Though there was a definitive difference in defensive intensity from Friday to Saturday night, the Ketchikan Kings were still able to defeat the Thunder Mountain girls' basketball team 52-14 to earn the season sweep over the Falcons.
The Falcons' (0-17, 0-6) defense disrupted the Kings' (18-3, 5-1) offensive attack, forcing them into uncharacteristic mistakes. With the game much closer than Friday night's affair, Ketchikan was forced to play their starters into the fourth quarter, something they did not have to do the previous night.
As the Falcons picked up the pressure, so did the Kings. Ketchikan forced 39 Thunder Mountain turnovers and limited the Falcons to 34 shots.
Kings senior forward Crystal Blair, who was held scoreless on Friday, led Ketchikan with 19 points, with most buckets coming inside the paint against the Falcons' front line. Ciara Patton was the Kings' second leading scorer with eight points on the night.
With the Falcons' offense not clicking on Saturday night, they turned to defense and rebounding. Sophomore forward Shale Kibby led all players with 13 rebounds, eight coming on the offensive glass.
Junior forward Janie White said the team's intensity was different Saturday.
"Our intensity was up and we had more confidence this time," she said. "We just clicked more and hustled the whole time."
She said the team learns a lot from one night to the next. In this case, White said the team knew it needed to hustle more.
"I think we need to look back on this game and know that we kept their starters in most of the time because they were afraid to take them out," she said. "I think we need to be positive about that."
Coach Tanya Nizich said the team played better in the first half on Saturday than it did in the first half Friday, but in the end, turnovers caused problems.
"In the first half, we had seven turnovers compared to 15 first-half turnovers (Friday), but 14 of their first-half points came off our seven turnovers. So having 15 (Friday) night in the first half is just a killer," she said. "The whole goal tonight was just to hustle - more than anything - defense and offense will come if you hustle."
She said even though the team is struggling, they show progress from game to game. And while it is a long process, good things will come in the future if it continues to learn from its mistakes.
The Falcons will be back in action at Lathrop on Thursday.
Falcons make late push
The Thunder Mountain girls' basketball team had a difficult night at home Friday in its 65-24 loss to the Ketchikan Kings, one of the state's best teams.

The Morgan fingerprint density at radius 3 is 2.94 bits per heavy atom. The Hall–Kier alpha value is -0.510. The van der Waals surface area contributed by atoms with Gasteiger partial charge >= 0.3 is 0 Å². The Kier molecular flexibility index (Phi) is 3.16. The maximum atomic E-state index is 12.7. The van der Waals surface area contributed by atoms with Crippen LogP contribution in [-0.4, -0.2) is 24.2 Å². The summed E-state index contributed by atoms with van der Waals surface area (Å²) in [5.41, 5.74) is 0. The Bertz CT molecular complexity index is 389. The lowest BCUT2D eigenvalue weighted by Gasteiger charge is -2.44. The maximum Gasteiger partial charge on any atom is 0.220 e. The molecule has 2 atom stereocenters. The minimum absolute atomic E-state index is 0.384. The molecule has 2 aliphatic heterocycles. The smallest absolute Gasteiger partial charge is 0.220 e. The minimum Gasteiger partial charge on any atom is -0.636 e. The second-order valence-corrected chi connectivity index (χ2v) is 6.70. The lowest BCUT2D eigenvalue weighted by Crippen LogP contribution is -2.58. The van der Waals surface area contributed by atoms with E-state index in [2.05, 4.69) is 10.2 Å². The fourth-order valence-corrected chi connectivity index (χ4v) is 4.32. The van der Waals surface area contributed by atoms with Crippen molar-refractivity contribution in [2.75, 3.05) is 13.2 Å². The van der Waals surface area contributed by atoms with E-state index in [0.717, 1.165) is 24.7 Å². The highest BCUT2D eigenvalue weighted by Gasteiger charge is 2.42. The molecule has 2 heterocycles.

The Kings took a 46-8 lead heading into halftime, a margin obtained mainly by converting Falcon turnovers into easy fast-break layups. Ketchikan had three players reach double figures as Ciara Patton scored 15 points, 12 of which came in the deciding 23-5 first quarter. Shelayne Greaves pitched in 13 points while Alexis Edwardson contributed 10 for the Kings.
The Falcons began playing with confidence in the second half as they doubled their first-half output with 16 points in the final two periods.
Thunder Mountain forward Jonelle Staveland caught fire as she racked up 11 of her 13 points in the second half.
"We got more intense and wanted to catch the score up," Staveland said. "We shot more shots and when we had a turnover we didn't hang our head, we hustled back and played good (defense)."
The team's intensity on both ends in the second half was noticeable as the Falcons forced several Kings turnovers and held Ketchikan's reserves to only three points in the fourth quarter.
"I think it was just getting our hands up on defense and talking with each other. I think we really wanted to catch up and not lose by like 60," Staveland said. "We learned that we could catch up. We were down by a lot and we started making our shots.
"I think as the years go by, we're going to get the hang of it and start winning."
Head coach Tanya Nizich said the team is still learning to be consistent by putting together four good quarters.
"I think we're all a bit disappointed in the effort we put forth in the first half," she said. "It's funny how a trigger can switch and they go out like they did in the second half and especially in the fourth quarter.
"Those are the little bugs we're trying to figure out - what works right off the bat. We're going to get there."
Nizich said she told her girls to keep playing hard during a half-time speech, even though the team was down 38 points.
"At this point, what do we have to lose, you know? Just go out there and show them what you've got no matter the score - don't even look at the scoreboard," she said. "They scrimmage against people in practice with no scoreboard and it's a lot different. I think sometimes they hang their heads a little more when they see the score, but when you turn off the power they're diving on the floor and getting after it.
"It's just trying to figure out what's going to work and what kind of gameplan we need to start out with. It's all a big learning experience for everybody."
Nizich also said playing against a good team like Ketchikan is a valuable learning experience because, despite the score, the team is learning and picking up on the things they do well.
Matthew Tynan can be reached at firstname.lastname@example.org.